Although the end was in sight, my legs were just exhausted and any downhill stretches were just agony for my left knee, particularly where the terrain was poor and footing uneven. Any pressure on my left leg sent a shooting pain to my knee so at times I was just hobbling, dragging my left leg up level with my right as I ran along. It seemed like this stretch just went on forever and made worse by having to cross a stream at one point with no place to traverse without getting my feet wet so yet more water in my trainers sloshing around!
 We finally made it to La Storta which was on the outskirts of Rome and it was here that we met up with two police motorbikes, who would escort us the rest of the journey (just over 10 miles) and into Rome. This was certainly a massive highlight of the trip – one motorbike went ahead of us and stopped all traffic even ensuring that we didn’t have to stop for red lights, while the other was behind us to make sure that nobody would try to overtake inappropriately. Our pace in fact quickened for this final stretch – Anthony and Mike were running alongside and Carlos cycling – and we averaged 8:40 minute/mile pace for the final 10 miles.
I really tried to enjoy the last stretch as much as I could, pretty tired by this stage to take it all in but it was such a fantastic feeling as we approached St Peter’s Square and the police motorbikes parted the crowds, whistling and hooting for them to get out of the way for us. As much as I loved this, I must admit that I was slightly embarrassed as people must have thought that we were trundling along incredibly slowly for anyone who deserved a police escort!!
Utter jubilation as we finally stopped and to be greeted by friends and family! Lots of photographs although to be honest I was far keener to sit down than stand for photos, but an incredible feeling to have finished.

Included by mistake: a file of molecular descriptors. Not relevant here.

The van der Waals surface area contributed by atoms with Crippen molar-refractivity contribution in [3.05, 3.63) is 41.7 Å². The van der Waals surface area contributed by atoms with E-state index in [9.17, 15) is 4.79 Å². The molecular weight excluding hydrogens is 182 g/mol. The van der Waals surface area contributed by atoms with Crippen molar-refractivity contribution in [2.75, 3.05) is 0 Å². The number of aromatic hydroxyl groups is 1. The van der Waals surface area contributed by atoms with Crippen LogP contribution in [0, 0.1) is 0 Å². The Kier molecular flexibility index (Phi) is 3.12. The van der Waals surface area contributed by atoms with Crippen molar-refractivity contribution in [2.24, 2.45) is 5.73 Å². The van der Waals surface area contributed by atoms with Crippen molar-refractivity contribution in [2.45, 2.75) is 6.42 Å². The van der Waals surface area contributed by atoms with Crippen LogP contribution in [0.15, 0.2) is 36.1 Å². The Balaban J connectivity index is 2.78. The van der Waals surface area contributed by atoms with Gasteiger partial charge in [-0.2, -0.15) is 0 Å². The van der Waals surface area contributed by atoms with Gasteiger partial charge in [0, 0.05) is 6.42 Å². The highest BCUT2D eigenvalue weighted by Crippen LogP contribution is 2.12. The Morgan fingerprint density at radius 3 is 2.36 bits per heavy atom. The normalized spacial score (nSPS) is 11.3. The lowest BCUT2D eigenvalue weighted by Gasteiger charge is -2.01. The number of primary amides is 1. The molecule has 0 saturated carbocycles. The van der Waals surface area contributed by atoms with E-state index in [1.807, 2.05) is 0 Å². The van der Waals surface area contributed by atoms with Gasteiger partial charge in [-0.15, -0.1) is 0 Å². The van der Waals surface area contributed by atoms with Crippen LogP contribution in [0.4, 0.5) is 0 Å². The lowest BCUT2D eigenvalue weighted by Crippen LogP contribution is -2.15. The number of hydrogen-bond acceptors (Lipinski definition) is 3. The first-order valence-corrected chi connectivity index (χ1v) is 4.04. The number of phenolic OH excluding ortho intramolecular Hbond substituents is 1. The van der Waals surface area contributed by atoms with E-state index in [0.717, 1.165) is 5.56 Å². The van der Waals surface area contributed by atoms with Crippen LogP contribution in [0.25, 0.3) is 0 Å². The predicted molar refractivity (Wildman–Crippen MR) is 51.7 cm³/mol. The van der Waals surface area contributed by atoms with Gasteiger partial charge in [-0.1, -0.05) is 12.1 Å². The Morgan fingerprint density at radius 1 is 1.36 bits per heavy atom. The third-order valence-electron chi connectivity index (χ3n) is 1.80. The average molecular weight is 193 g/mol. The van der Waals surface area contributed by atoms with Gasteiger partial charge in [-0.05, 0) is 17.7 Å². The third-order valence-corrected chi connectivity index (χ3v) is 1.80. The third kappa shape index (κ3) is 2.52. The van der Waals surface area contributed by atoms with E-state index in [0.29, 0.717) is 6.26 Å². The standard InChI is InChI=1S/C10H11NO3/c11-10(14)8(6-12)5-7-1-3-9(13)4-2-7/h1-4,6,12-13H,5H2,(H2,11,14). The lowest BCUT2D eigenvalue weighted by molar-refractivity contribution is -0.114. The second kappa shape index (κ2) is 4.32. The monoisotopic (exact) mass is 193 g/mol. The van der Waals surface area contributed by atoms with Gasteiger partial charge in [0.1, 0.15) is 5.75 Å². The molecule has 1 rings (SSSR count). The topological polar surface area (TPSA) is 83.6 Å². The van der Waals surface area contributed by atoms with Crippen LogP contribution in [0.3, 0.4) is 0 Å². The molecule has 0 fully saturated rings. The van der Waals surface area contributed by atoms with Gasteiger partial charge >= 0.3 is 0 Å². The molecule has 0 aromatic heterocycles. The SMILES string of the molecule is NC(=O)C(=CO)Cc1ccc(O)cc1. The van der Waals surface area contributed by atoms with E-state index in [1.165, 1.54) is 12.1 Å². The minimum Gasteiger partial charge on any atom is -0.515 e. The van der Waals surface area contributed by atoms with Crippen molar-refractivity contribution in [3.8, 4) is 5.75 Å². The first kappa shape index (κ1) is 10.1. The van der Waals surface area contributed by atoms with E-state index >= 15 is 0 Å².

The support team were truly unbelievable throughout.. Mum, Charlotte, Chesca, my Aunt Corinne, Uncle Pedro, cousins Carlos and Juan, Lynda, Mike D”Arcy and Anthony Doolittle. Incidentally, Mike was alongside me every minute of every day, either running a stretch or cycling. I cannot express my gratitude at how wonderful it was that they were an ever dependent rock helping fuel, motivate and keeping me sane, not to mention navigating and taking away any administrative or logistical headaches so I could just concentrate on running from A to B.
 This was particularly at times where due to sheer exhaustion I was probably less than responsive and close to breaking point on a few occasions.
 Mum has reiterated a number of times “Never again” and I will certainly be giving my body a proper break now for the months ahead. There is always a question of what next but I think it will be a while before the next big challenge and perhaps I should take up a new hobby! I am keen to play some cricket this summer and then who knows what might crop up on the horizon…!
Huge thanks to John Simkins, his daughter Katie, George Mitchell and the Monte San Martino Trust for their ongoing support. Ottavia at SloWays, who working alongside John, was instrumental in making the whole event happen – I am hugely appreciative. The total raised so far has exceeded £16,000 and I am so grateful to everyone who has supported this wonderful cause. The Monte San Martino Trust meant a huge amount to my grandparents and I have been delighted to help in a small way by running through some beautiful parts of Italy!